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Jefferson County Sheriff's sobriety checkpoint

Deputy Sheriff Rich Beattie of the Jefferson County Sheriff's Office checks a driver's license at a sobriety checkpoint on Wednesday, April 3, 2013, at the intersection of Vogel Road and Miller Road in Arnold. Photo by Chris Lee,

How does a speeding ticket turn into a ticket for a noisy muffler?

How do two points against your license turn into zero?

Here’s how: The driver agrees to pay a much bigger fine than the speeding ticket would bring, along with perhaps $45 to $100 to the lawyer who worked things out. The municipal prosecutor changes the moving violation to a nonmoving offense.

“That’s what’s called fixing a ticket,” said attorney Stephen Bardol, who handles many traffic cases. It’s traffic justice, St. Louis style.

Traffic tickets can be plea-bargained, and often are in St. Louis and its suburbs.

The process leaves two parties happy: the municipality, which collects a bigger fine, and the lawyer, who gets paid for arranging it.

The driver with the ticket is left perhaps less miserable. He spends more money than he’d pay on a speeding ticket. But he avoids a three- to five-year hit to his auto insurance premiums that usually come with a moving violation.

For repeat offenders, it puts them farther from the point limit that leads to a license suspension.

The system raises some good-government questions. Should traffic court be seen more as an instrument of public safety, or as a source of municipal revenue? Should people with money be allowed to keep driving in circumstances where poorer people have to walk because they couldn’t buy their way out of license suspensions brought on by traffic tickets?

Such musings are beyond the scope of a column about money. Let’s look at whether bargaining a ticket is a good deal for the driver.

There are lots of moving parts here. First is the issue of whether you can get a deal at all.

It’s rare that you can bargain a drunken driving charge, said Robin Sullivan, the lawyer who runs the six-attorney Traffic Law Center.

“There are too many powerful forces in our society that prevent any lenient handling of a DWI case,” Sullivan said.

To beat a DWI, a lawyer has to find holes in the case, and that can mean taking it to trial. “It’s no cakewalk for a defense attorney,” Sullivan said.

But lesser tickets — speeding, stop-sign rolling and the like — are fair game for bargaining. Town prosecutors vary in their attitudes, and there are lots of towns in our suburban sprawl.

A person with a good driving record is more likely to get a good deal.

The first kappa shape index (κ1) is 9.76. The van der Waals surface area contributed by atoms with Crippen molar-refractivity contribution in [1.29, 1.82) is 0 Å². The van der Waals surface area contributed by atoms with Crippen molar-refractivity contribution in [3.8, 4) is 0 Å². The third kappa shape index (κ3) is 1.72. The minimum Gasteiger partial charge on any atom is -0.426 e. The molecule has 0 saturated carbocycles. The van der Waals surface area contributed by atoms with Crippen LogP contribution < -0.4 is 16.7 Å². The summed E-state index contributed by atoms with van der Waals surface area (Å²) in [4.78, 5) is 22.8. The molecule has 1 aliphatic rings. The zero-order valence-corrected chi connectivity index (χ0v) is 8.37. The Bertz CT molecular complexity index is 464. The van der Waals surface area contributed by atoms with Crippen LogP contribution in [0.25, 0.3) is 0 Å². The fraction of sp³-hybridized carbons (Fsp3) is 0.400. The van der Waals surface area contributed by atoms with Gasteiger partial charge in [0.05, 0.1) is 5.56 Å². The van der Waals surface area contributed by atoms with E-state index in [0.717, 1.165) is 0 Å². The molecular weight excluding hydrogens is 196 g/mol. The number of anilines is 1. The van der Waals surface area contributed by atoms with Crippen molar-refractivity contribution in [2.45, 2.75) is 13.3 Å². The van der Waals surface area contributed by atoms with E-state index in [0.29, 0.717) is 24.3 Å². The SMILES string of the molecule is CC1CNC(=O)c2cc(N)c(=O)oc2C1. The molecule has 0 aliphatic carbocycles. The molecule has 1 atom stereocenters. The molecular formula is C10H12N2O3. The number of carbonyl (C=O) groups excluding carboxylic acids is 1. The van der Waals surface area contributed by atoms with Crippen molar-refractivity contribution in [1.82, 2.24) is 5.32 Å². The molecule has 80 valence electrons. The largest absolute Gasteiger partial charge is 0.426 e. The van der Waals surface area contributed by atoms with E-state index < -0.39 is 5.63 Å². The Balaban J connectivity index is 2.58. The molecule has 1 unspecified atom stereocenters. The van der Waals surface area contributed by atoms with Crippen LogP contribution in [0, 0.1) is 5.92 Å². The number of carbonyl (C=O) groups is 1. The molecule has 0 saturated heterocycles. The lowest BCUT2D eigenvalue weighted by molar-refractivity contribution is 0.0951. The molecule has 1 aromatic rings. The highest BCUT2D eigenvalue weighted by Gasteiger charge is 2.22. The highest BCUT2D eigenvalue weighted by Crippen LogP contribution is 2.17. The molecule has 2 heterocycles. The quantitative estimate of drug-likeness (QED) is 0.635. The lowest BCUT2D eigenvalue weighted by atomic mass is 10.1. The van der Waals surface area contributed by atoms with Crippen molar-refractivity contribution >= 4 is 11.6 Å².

“If you have a large number of tickets, we’re less likely to amend it,” said Patricia Redington, St. Louis County counselor, whose office prosecutes traffic cases in unincorporated areas. Prosecutors also frown on recklessness. Going 30 miles per hour over the limit in a school zone will make bargaining difficult.

Keep cool at the traffic stop, lawyers say. “It does no good to yell at the officer. It makes things worse,” Sullivan said. If the cop writes a nasty note, prosecutors will show no mercy.

Going 15 miles over the limit on a big highway puts you in prime deal range. They might cut the charge in trade for a $220 fine — perhaps double the typical speeding fine.

But deals differ town by town. In some places, there’s practically a price list. “Some of them have charts,” Bardol said.

Lawyer fees vary, and they’ve come down over the years as more lawyers took on traffic cases. Some advertise fees as cheap as $45 for simple cases that lawyers can handle without a trip to court. The price rises with the difficulty.

People with tickets have no trouble finding lawyers. In fact, they often get letters offering lawyer’s services.

“I tell kids not to hide the ticket from Mom and Dad unless they’re home to intercept the mail,” Sullivan said.

Before shelling out the money, you might want a short chat about the chances of getting your particular ticket fixed.

Whether a deal is worth it depends on what you have to lose, how close you are to a license suspension and what a moving violation will do to your insurance rates.

In Missouri, eight points accumulated within 18 months will cost you a 30-day license suspension, according to the Department of Revenue. If it’s your second suspension, it will last 60 days. A third suspension lasts 90 days.

You’ll lose your license for one year if you get 12 points within one year, 18 points in two years or 24 points in three years.

You can appeal for a hardship license to get to work, but avoiding that major hassle is certainly worth some money.

If you are far from the point limit, consider the hit to your insurance premiums. This column explored that issue last week. The upshot is that a moving violation will usually raise your rates for at least three years. How much depends on the offense and the insurance company. You can get a rough idea of averages online at For instance, running a stop sign might raise your insurance by $212 per year.

Insurers may also cancel multicar discounts, Sullivan said. “That happened to me,” he said. “I was in Florida, and the prosecutor wasn’t friendly.”

Can a driver bargain down the ticket without a lawyer?

“People come up all the time and talk to our attorneys in court,” Redington said. But lawyers are better at it because they know the system. A lawyer is also more likely than a layman to win if the case goes to trial, and the prosecutor knows that, Redington said.

Sullivan thinks the ticket-bargaining system works pretty well. “It allows them to give a decent driver a break,” he said.

How about that pesky justice issue? Does having money give you an easier ride through traffic court?

“That’s true with a lot of things in life,” Redington said.